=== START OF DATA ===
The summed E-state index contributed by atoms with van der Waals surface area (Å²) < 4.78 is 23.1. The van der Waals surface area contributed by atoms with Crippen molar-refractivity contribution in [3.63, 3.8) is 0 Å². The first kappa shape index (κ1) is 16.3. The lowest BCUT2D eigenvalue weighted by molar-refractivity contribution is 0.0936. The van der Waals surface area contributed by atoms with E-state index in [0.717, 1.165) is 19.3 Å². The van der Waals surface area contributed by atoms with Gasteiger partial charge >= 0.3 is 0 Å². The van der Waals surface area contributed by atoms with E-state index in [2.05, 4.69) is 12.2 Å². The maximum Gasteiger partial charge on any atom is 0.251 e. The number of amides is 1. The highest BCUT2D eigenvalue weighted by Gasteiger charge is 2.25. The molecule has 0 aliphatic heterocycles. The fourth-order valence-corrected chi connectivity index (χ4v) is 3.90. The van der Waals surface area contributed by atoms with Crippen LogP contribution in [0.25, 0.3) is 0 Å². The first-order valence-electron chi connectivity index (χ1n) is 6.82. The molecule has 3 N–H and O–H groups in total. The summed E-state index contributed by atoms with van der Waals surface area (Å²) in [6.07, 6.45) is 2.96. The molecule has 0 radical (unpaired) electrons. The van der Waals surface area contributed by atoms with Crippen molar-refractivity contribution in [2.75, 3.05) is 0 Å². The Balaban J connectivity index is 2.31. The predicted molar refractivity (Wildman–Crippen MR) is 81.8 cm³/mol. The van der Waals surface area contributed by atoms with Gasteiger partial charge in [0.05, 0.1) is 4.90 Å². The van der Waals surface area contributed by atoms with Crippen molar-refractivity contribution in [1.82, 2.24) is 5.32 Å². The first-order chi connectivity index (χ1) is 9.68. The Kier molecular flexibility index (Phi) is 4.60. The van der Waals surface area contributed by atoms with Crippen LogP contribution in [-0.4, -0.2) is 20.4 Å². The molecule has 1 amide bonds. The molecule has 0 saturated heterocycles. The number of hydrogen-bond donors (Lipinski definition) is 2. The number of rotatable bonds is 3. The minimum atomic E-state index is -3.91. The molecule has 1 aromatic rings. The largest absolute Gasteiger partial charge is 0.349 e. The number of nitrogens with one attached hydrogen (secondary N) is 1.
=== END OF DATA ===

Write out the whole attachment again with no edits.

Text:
The summed E-state index contributed by atoms with van der Waals surface area (Å²) < 4.78 is 23.1. The van der Waals surface area contributed by atoms with Crippen molar-refractivity contribution in [3.63, 3.8) is 0 Å². The first kappa shape index (κ1) is 16.3. The lowest BCUT2D eigenvalue weighted by molar-refractivity contribution is 0.0936. The van der Waals surface area contributed by atoms with E-state index in [0.717, 1.165) is 19.3 Å². The van der Waals surface area contributed by atoms with Gasteiger partial charge >= 0.3 is 0 Å². The van der Waals surface area contributed by atoms with E-state index in [2.05, 4.69) is 12.2 Å². The maximum Gasteiger partial charge on any atom is 0.251 e. The number of amides is 1. The highest BCUT2D eigenvalue weighted by Gasteiger charge is 2.25. The molecule has 0 aliphatic heterocycles. The fourth-order valence-corrected chi connectivity index (χ4v) is 3.90. The van der Waals surface area contributed by atoms with Crippen LogP contribution in [0.25, 0.3) is 0 Å². The first-order valence-electron chi connectivity index (χ1n) is 6.82. The molecule has 3 N–H and O–H groups in total. The summed E-state index contributed by atoms with van der Waals surface area (Å²) in [6.07, 6.45) is 2.96. The molecule has 0 radical (unpaired) electrons. The van der Waals surface area contributed by atoms with Crippen molar-refractivity contribution in [2.75, 3.05) is 0 Å². The Balaban J connectivity index is 2.31. The predicted molar refractivity (Wildman–Crippen MR) is 81.8 cm³/mol. The van der Waals surface area contributed by atoms with Gasteiger partial charge in [0.05, 0.1) is 4.90 Å². The van der Waals surface area contributed by atoms with Crippen molar-refractivity contribution in [1.82, 2.24) is 5.32 Å². The first-order chi connectivity index (χ1) is 9.68. The Kier molecular flexibility index (Phi) is 4.60. The van der Waals surface area contributed by atoms with Crippen LogP contribution in [-0.4, -0.2) is 20.4 Å². The molecule has 1 amide bonds. The molecule has 0 saturated heterocycles. The number of hydrogen-bond donors (Lipinski definition) is 2. The number of rotatable bonds is 3. The minimum atomic E-state index is -3.91. The molecule has 1 aromatic rings. The largest absolute Gasteiger partial charge is 0.349 e. The number of nitrogens with one attached hydrogen (secondary N) is 1.